Caption: Summer Scholars 2016-7: Kate (Wanying) Huang, Michelle Tran, Heidi Hoffmann, Sarah Wirth, Ella Kuskoff, Lauren Boubouras, Kyla Watson and Rebekah Zhao (missing Eligh Aoina).

2017- 8 Summer Research Program

ISSR has several projects for the 2017-8 Summer Research Program:

1. How Discrimination Affects the Lives of LGB People in Australia -  Dr Paco Perales and Prof Janeen Baxter

2. Ageing families and the provision of eldercare in Australia - Dr Jack Lam and Prof Janeen Baxter

3. Global Drug Survey 2015: Analysis of the largest global survey of drugs users - Dr Jason Ferris and Dr Renee Zahnow

4. Queensland Government’s Tackling Alcohol-fuelled Violence Policy Evaluation -  Dr Renee Zahnow and Dr Jason Ferris

5. Disadvantage, Education & Employment: trajectories of disadvantaged young people through school and beyond - Dr Wojtek Tomaszewski

6. How charitable works change lives - Dr Christopher Ambrey and Dr Cameron Parsell

7.  When napping comes to an end? A systematic review of napping cessation in children - Dr Sally Staton

8. Children’s Voices Project: Interviews with children regarding experiences of sleep, rest and relaxation in Early Childhood Education and CareProf Karen Thorpe

9. Parent Engagement: Improving Child Outcomes - Dr Jenny Povey and Prof Janeen Baxter

10. Child Time Use and Inequality - Mr Martin O'Flaherty and Prof Janeen Baxter

11. Drugs, alcohol and mental health: what are the other problems? - Dr Caroline Salom and Prof Rosa Alati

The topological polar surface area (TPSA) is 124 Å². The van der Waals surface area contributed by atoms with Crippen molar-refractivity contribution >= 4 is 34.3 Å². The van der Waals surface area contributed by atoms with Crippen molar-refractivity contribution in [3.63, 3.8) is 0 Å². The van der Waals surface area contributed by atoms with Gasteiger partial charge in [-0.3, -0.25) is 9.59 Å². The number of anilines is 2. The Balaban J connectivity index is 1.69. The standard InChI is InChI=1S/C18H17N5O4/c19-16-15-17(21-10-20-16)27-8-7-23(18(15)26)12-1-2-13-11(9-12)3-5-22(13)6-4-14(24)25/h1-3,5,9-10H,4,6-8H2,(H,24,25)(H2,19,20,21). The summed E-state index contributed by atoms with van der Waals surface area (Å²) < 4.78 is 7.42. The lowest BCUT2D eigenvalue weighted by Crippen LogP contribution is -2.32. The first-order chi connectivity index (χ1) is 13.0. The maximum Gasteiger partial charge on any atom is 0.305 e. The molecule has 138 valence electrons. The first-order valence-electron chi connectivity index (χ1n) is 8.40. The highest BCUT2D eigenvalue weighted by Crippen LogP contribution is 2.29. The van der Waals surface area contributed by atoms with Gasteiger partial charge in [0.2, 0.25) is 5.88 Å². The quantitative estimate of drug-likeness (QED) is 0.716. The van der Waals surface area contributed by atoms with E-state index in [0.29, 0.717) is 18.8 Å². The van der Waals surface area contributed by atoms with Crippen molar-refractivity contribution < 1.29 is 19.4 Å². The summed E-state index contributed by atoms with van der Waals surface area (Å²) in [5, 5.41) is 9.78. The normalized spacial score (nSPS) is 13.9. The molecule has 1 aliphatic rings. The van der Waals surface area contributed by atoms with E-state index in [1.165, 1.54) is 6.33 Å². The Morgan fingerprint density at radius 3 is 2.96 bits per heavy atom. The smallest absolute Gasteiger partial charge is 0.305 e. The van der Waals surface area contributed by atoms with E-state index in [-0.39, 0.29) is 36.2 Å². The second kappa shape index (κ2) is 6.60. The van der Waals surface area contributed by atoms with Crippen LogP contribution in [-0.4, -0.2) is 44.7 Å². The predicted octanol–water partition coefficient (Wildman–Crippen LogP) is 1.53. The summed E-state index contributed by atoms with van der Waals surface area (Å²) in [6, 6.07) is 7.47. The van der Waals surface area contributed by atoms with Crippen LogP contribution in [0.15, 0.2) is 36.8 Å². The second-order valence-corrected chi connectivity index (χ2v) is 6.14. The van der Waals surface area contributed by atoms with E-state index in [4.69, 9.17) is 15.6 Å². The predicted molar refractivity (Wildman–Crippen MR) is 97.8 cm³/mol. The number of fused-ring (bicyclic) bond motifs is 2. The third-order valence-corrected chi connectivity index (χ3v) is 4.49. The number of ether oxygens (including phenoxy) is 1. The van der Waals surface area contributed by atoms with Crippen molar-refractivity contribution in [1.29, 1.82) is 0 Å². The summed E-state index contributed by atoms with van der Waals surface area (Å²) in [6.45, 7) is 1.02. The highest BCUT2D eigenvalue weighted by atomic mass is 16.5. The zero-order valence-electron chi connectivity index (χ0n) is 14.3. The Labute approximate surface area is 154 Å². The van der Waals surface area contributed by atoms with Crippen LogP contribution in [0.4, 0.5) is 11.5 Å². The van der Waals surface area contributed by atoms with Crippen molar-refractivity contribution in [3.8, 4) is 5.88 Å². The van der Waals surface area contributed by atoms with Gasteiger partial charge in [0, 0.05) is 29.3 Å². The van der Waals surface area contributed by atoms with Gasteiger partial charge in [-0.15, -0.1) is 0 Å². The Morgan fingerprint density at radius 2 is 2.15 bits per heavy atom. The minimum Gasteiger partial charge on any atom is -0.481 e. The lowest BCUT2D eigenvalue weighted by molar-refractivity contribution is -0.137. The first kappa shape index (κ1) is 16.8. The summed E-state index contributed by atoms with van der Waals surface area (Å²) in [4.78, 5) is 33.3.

About the Winter and Summer Research Scholarship Program

Each year the Institute for Social Science Research (ISSR) participates in the UQ Summer and Winter Research Scholarship Program.

Scholars are expected to actively participate in an ongoing research project or to undertake a substantial piece of supervised research work by way of an internship during either the Summer or Winter holiday periods. The Program offers scholars practical research experience and a chance to discover the type of research undertaken at ISSR by working on actual projects. 

By participating in undergraduate research programs, students gain valuable academic and professional skills, have an opportunity to develop links with industry and academic contacts, and are able to test drive research before embarking on further research studies or higher degree research projects.

ISSR forms many collaborations with external agencies, including industry and government. As such, the majority of our research requires students to assign their intellectual property to the University. In order to undertake a student placement with ISSR all students are asked to assign their intellectual property to UQ, as outlined in the UQ IP policy. You are required to seek independent legal advice when signing the agreement, which is available to you through your own independent legal adviser, or for free through the Student Help on Campus (SHOC) independent Legal Advocate. Please contact Lisa Pope for more information: l.pope@uq.edu.au